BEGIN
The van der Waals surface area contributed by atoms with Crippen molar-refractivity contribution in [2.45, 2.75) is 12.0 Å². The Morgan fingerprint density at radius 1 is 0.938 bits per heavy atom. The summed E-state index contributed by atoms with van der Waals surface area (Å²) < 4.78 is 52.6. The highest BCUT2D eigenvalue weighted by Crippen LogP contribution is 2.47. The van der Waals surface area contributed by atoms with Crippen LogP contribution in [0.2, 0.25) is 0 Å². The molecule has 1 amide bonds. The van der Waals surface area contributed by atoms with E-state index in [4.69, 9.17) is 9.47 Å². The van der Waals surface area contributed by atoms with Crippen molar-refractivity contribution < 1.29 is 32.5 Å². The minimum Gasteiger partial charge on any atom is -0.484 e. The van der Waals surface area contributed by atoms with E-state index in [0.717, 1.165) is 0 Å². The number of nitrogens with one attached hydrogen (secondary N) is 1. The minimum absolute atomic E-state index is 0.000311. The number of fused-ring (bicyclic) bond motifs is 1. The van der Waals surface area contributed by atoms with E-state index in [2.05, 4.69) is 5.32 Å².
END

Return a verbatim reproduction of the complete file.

The van der Waals surface area contributed by atoms with Crippen molar-refractivity contribution in [2.45, 2.75) is 12.0 Å². The Morgan fingerprint density at radius 1 is 0.938 bits per heavy atom. The summed E-state index contributed by atoms with van der Waals surface area (Å²) < 4.78 is 52.6. The highest BCUT2D eigenvalue weighted by Crippen LogP contribution is 2.47. The van der Waals surface area contributed by atoms with Crippen LogP contribution in [0.2, 0.25) is 0 Å². The molecule has 1 amide bonds. The van der Waals surface area contributed by atoms with E-state index in [4.69, 9.17) is 9.47 Å². The van der Waals surface area contributed by atoms with Crippen molar-refractivity contribution < 1.29 is 32.5 Å². The minimum Gasteiger partial charge on any atom is -0.484 e. The van der Waals surface area contributed by atoms with E-state index in [0.717, 1.165) is 0 Å². The number of nitrogens with one attached hydrogen (secondary N) is 1. The minimum absolute atomic E-state index is 0.000311. The number of fused-ring (bicyclic) bond motifs is 1. The van der Waals surface area contributed by atoms with E-state index in [2.05, 4.69) is 5.32 Å².